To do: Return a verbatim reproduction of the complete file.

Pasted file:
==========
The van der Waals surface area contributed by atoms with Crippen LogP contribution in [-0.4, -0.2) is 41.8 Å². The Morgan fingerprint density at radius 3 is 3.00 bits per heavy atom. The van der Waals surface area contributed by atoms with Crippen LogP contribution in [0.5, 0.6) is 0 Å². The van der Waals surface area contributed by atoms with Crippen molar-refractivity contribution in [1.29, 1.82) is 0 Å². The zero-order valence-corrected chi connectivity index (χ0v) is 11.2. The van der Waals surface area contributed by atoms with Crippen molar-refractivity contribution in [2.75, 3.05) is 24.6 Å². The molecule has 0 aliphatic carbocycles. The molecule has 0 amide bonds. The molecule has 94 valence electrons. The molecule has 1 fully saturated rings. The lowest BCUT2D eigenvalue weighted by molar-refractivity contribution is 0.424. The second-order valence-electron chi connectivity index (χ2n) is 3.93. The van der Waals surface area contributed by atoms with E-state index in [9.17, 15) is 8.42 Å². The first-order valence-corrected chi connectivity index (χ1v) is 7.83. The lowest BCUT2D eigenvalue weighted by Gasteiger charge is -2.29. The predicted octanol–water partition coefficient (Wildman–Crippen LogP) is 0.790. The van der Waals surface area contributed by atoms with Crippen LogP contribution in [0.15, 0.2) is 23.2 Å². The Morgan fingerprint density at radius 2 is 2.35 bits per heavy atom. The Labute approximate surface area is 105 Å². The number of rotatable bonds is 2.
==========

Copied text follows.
The van der Waals surface area contributed by atoms with Crippen LogP contribution in [-0.4, -0.2) is 41.8 Å². The Morgan fingerprint density at radius 3 is 3.00 bits per heavy atom. The van der Waals surface area contributed by atoms with Crippen LogP contribution in [0.5, 0.6) is 0 Å². The van der Waals surface area contributed by atoms with Crippen molar-refractivity contribution in [1.29, 1.82) is 0 Å². The zero-order valence-corrected chi connectivity index (χ0v) is 11.2. The van der Waals surface area contributed by atoms with Crippen molar-refractivity contribution in [2.75, 3.05) is 24.6 Å². The molecule has 0 aliphatic carbocycles. The molecule has 0 amide bonds. The molecule has 94 valence electrons. The molecule has 1 fully saturated rings. The lowest BCUT2D eigenvalue weighted by molar-refractivity contribution is 0.424. The second-order valence-electron chi connectivity index (χ2n) is 3.93. The van der Waals surface area contributed by atoms with E-state index in [9.17, 15) is 8.42 Å². The first-order valence-corrected chi connectivity index (χ1v) is 7.83. The lowest BCUT2D eigenvalue weighted by Gasteiger charge is -2.29. The predicted octanol–water partition coefficient (Wildman–Crippen LogP) is 0.790. The van der Waals surface area contributed by atoms with Crippen LogP contribution in [0.15, 0.2) is 23.2 Å². The Morgan fingerprint density at radius 2 is 2.35 bits per heavy atom. The Labute approximate surface area is 105 Å². The number of rotatable bonds is 2.